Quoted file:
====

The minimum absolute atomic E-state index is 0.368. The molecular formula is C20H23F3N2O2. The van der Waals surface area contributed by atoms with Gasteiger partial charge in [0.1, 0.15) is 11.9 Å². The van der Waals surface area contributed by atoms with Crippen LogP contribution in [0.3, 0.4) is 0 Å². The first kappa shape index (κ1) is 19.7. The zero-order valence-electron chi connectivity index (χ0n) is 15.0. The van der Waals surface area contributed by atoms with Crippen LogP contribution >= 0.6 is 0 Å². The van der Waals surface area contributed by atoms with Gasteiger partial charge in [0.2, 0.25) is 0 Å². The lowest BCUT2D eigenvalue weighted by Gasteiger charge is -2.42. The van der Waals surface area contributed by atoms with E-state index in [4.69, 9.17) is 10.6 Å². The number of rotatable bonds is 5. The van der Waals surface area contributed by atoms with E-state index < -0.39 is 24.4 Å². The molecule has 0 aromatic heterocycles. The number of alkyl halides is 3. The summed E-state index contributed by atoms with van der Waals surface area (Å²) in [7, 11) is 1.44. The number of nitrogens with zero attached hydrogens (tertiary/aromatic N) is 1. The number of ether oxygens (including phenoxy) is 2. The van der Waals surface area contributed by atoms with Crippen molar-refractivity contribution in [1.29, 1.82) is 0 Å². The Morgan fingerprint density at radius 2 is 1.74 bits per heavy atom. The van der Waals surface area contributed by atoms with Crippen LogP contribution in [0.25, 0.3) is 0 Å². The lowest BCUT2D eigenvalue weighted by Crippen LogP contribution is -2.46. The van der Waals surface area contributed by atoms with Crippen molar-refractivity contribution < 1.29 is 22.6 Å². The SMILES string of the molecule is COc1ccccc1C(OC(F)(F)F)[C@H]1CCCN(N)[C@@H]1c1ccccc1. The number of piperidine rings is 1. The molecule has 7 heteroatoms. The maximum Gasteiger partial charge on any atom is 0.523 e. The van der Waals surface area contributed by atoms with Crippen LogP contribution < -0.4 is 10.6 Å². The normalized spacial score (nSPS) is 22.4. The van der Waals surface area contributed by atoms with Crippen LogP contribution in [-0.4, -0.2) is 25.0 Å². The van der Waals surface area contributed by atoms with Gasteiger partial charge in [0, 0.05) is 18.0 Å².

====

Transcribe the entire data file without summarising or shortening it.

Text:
The minimum absolute atomic E-state index is 0.368. The molecular formula is C20H23F3N2O2. The van der Waals surface area contributed by atoms with Gasteiger partial charge in [0.1, 0.15) is 11.9 Å². The van der Waals surface area contributed by atoms with Crippen LogP contribution in [0.3, 0.4) is 0 Å². The first kappa shape index (κ1) is 19.7. The zero-order valence-electron chi connectivity index (χ0n) is 15.0. The van der Waals surface area contributed by atoms with Crippen LogP contribution >= 0.6 is 0 Å². The van der Waals surface area contributed by atoms with Gasteiger partial charge in [0.2, 0.25) is 0 Å². The lowest BCUT2D eigenvalue weighted by Gasteiger charge is -2.42. The van der Waals surface area contributed by atoms with E-state index in [4.69, 9.17) is 10.6 Å². The number of rotatable bonds is 5. The van der Waals surface area contributed by atoms with E-state index < -0.39 is 24.4 Å². The molecule has 0 aromatic heterocycles. The number of alkyl halides is 3. The summed E-state index contributed by atoms with van der Waals surface area (Å²) in [7, 11) is 1.44. The number of nitrogens with zero attached hydrogens (tertiary/aromatic N) is 1. The number of ether oxygens (including phenoxy) is 2. The van der Waals surface area contributed by atoms with Crippen molar-refractivity contribution in [1.29, 1.82) is 0 Å². The Morgan fingerprint density at radius 2 is 1.74 bits per heavy atom. The van der Waals surface area contributed by atoms with Crippen LogP contribution in [0.25, 0.3) is 0 Å². The lowest BCUT2D eigenvalue weighted by Crippen LogP contribution is -2.46. The van der Waals surface area contributed by atoms with Crippen molar-refractivity contribution < 1.29 is 22.6 Å². The SMILES string of the molecule is COc1ccccc1C(OC(F)(F)F)[C@H]1CCCN(N)[C@@H]1c1ccccc1. The number of piperidine rings is 1. The molecule has 7 heteroatoms. The maximum Gasteiger partial charge on any atom is 0.523 e. The van der Waals surface area contributed by atoms with Crippen LogP contribution < -0.4 is 10.6 Å². The normalized spacial score (nSPS) is 22.4. The van der Waals surface area contributed by atoms with Crippen LogP contribution in [-0.4, -0.2) is 25.0 Å². The van der Waals surface area contributed by atoms with Gasteiger partial charge in [0, 0.05) is 18.0 Å².